Collectively the Byrnes belonged to Shangarry, in County Carlow, from whence they radiated to the “patrons,” fairs, and races in that and neighboring counties, returning again at stated intervals to enjoy a season of domestic reunion on their replenished purses. After the death of “Old Jemmy” Byrne sixty years or so ago, and the subsequent emigration of John to America, the home at Shangarry was broken up. “Young Jemmy,’ emigrated to the vicinity of Ballyearney, where he lived with a man named “Matty” Rigley, whose brother Ben was a good amateur piper. While at Mr. Rigley’s he was frequently visited by John Cash and Samuel Rowsome, who became noted pipers themselves. Here we have a musical chain the most complete of any which has come to our attention. “Old Jemmy”, Byrne, the Carlow piper, and his three sons all professionals, of whom young “Jemmy” communicated his art to Samuel Rowsome of Ballintore, County Wexford, who in turn transmitted it to his three sons. The art is still further perpetuated in his grandson, Samuel Rowsome, Jr., of Dublin, who recently gained distinction as a prize winner at the age of sixteen, being the fifth generation of pipers of note. ‘Twas in the blood of the Byrnes and the Rowsomes, though in the latter family music was a pleasure rather than a profession. When Mr. Rigley removed from Ballycarney to Knockinarshal near Enniscorthy, seven miles from the former home, “Jemmy” Byrne accompanied the family with whom he lived to the end of his days. His death, which was rather sudden, occurred about the year 1867 and before he had rounded out three score years. For many a year at Shrovetide, he made a trip to his native Carlow to play at the weddings, for it appears that the music of the Union pipes retained its hold on popular sentiment more tenaciously in that county than in Wexford. Michael Brandy of Ballycarney, a veteran of seventy-four, to whom Mr. Whelan, our correspondent, is indebted for not a little of his information, relates that once when Byrne was about to start on one of his annual expeditions, finding that his funds were exhausted, asked for a loan of five shillings until his return. Brandy being then young and unmarried was glad of the opportunity to oblige such a friend with twice that amount. A month or so later the piper returned. Repaid the ten shillings, “treated” his generous friend to all he cared to drink, and still had left a balance of six pounds in his pocket.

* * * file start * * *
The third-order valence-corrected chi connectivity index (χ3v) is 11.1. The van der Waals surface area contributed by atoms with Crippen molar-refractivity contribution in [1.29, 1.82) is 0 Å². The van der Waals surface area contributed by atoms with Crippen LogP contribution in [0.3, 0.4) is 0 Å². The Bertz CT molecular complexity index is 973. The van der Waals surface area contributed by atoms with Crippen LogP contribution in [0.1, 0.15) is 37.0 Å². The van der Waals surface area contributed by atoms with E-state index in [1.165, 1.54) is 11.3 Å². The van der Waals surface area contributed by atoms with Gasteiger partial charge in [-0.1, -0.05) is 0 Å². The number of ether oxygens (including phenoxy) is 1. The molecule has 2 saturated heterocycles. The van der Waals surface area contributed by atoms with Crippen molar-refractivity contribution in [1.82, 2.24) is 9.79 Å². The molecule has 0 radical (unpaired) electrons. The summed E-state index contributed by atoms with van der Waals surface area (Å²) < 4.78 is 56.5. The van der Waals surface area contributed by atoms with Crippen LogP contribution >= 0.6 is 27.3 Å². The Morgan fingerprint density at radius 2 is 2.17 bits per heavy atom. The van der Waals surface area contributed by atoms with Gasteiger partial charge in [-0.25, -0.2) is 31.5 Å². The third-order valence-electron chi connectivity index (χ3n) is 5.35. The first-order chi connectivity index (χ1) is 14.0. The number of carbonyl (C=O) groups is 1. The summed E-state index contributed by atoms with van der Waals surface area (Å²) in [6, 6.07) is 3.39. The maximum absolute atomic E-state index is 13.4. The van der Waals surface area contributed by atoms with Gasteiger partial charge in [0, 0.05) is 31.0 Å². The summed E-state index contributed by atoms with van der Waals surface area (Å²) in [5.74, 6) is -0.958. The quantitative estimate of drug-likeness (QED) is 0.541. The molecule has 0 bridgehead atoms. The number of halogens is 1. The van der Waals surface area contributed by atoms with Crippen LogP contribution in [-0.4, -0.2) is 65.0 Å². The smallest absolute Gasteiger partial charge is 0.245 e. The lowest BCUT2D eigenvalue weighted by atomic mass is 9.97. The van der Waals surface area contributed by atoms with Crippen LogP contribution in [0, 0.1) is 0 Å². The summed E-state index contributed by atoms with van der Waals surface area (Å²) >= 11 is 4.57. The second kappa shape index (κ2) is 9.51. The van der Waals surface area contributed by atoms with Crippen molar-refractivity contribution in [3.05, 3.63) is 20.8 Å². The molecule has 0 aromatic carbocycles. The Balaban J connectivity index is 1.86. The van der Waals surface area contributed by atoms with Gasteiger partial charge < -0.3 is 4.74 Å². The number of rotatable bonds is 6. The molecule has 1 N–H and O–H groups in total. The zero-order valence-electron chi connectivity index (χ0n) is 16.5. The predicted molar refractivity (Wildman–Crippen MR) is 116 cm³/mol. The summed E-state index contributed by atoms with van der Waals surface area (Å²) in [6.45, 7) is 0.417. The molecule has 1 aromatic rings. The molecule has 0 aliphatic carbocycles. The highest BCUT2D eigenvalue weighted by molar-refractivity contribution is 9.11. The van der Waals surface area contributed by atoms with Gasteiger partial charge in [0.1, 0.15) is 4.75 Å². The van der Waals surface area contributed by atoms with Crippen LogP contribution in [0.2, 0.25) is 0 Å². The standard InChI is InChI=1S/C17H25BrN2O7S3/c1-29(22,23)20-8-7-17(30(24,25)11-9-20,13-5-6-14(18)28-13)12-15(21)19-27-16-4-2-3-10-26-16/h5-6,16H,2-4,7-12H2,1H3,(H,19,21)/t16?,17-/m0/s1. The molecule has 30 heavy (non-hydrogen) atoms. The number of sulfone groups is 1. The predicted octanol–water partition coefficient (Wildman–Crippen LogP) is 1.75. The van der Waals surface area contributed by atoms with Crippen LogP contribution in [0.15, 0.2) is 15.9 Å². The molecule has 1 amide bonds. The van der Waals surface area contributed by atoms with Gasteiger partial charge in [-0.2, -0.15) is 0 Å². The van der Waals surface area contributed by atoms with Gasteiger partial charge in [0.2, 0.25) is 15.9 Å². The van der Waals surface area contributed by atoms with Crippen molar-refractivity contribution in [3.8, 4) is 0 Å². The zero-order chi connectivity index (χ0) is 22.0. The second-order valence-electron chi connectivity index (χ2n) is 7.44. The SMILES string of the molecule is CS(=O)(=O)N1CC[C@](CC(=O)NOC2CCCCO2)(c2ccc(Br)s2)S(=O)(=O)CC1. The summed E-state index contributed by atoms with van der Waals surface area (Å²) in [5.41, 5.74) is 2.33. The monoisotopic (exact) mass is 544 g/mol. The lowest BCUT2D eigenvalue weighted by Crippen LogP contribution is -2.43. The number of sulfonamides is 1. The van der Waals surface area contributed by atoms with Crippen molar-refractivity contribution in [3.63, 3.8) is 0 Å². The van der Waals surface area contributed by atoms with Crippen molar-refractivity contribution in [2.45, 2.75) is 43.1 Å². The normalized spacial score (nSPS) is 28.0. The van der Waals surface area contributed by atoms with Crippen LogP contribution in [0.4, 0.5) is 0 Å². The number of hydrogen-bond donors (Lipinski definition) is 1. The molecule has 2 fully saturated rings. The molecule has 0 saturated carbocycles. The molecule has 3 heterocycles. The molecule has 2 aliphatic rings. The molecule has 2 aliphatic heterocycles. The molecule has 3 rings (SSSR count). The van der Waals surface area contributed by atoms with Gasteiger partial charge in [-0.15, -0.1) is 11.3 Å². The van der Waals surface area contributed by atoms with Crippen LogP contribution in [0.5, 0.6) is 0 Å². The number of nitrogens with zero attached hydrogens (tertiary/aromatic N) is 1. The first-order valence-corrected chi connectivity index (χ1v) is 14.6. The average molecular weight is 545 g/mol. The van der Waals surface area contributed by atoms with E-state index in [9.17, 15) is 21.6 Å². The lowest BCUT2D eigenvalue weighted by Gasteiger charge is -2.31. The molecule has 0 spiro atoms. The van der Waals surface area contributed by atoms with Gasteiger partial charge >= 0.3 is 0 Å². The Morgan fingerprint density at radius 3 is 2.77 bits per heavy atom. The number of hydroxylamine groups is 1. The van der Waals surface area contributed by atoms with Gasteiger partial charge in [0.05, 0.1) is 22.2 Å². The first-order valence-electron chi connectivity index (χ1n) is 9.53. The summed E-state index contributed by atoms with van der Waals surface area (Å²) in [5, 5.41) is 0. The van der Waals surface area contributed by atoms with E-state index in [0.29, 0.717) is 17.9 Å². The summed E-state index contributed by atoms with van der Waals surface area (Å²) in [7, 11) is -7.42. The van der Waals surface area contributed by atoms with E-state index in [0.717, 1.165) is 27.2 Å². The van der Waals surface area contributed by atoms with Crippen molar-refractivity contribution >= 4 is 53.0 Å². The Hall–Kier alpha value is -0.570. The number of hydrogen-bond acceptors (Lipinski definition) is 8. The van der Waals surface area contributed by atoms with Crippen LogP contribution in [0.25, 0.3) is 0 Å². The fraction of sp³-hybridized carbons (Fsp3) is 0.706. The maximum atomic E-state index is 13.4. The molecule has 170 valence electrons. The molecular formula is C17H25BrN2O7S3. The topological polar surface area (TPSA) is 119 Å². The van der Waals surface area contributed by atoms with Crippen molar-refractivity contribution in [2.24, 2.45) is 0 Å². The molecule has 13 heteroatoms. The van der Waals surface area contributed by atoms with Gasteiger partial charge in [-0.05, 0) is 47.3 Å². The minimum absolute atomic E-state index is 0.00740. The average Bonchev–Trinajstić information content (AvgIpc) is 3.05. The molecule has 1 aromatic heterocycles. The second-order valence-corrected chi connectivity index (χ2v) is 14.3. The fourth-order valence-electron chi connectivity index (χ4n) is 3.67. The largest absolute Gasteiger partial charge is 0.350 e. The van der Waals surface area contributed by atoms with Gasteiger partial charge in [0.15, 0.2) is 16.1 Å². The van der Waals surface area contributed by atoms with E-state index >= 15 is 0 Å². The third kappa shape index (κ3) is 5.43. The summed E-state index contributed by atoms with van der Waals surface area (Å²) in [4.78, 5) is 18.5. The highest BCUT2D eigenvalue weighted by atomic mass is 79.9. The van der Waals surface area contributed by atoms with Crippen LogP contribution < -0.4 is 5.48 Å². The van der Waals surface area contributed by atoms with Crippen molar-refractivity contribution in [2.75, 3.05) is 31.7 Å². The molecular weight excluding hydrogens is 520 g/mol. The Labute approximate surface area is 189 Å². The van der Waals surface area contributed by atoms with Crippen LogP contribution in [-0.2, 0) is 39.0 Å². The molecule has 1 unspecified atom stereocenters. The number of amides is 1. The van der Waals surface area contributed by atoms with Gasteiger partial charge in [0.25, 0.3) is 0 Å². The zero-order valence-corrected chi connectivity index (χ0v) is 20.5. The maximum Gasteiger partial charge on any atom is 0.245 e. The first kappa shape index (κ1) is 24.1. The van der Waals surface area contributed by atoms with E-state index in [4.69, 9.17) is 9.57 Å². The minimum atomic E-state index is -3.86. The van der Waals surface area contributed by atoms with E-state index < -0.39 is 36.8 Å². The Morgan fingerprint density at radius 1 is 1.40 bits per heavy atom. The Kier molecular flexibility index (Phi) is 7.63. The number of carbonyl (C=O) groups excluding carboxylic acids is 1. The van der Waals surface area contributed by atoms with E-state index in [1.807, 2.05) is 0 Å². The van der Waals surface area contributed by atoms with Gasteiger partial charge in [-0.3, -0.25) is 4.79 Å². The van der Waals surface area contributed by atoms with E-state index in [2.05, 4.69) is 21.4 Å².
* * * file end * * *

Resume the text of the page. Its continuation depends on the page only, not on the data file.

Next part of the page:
2nd Generation